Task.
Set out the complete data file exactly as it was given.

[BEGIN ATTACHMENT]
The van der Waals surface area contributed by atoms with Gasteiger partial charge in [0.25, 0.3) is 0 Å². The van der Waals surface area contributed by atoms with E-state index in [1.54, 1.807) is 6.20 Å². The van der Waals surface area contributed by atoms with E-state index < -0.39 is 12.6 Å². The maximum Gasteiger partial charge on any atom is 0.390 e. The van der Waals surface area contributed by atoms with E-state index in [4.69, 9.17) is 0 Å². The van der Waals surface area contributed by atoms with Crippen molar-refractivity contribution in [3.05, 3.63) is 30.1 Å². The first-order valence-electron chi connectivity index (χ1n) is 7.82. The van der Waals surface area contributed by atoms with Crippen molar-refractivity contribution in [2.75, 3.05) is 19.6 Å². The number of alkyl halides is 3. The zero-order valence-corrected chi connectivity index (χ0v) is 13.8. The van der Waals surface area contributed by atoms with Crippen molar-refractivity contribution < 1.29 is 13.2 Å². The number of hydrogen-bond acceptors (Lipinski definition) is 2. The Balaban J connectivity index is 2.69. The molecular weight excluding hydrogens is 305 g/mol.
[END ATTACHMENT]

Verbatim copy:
The van der Waals surface area contributed by atoms with Gasteiger partial charge in [0.25, 0.3) is 0 Å². The van der Waals surface area contributed by atoms with E-state index in [1.54, 1.807) is 6.20 Å². The van der Waals surface area contributed by atoms with E-state index < -0.39 is 12.6 Å². The maximum Gasteiger partial charge on any atom is 0.390 e. The van der Waals surface area contributed by atoms with E-state index in [4.69, 9.17) is 0 Å². The van der Waals surface area contributed by atoms with Crippen molar-refractivity contribution in [3.05, 3.63) is 30.1 Å². The first-order valence-electron chi connectivity index (χ1n) is 7.82. The van der Waals surface area contributed by atoms with Crippen molar-refractivity contribution in [2.75, 3.05) is 19.6 Å². The number of alkyl halides is 3. The zero-order valence-corrected chi connectivity index (χ0v) is 13.8. The van der Waals surface area contributed by atoms with Crippen molar-refractivity contribution < 1.29 is 13.2 Å². The number of hydrogen-bond acceptors (Lipinski definition) is 2. The Balaban J connectivity index is 2.69. The molecular weight excluding hydrogens is 305 g/mol.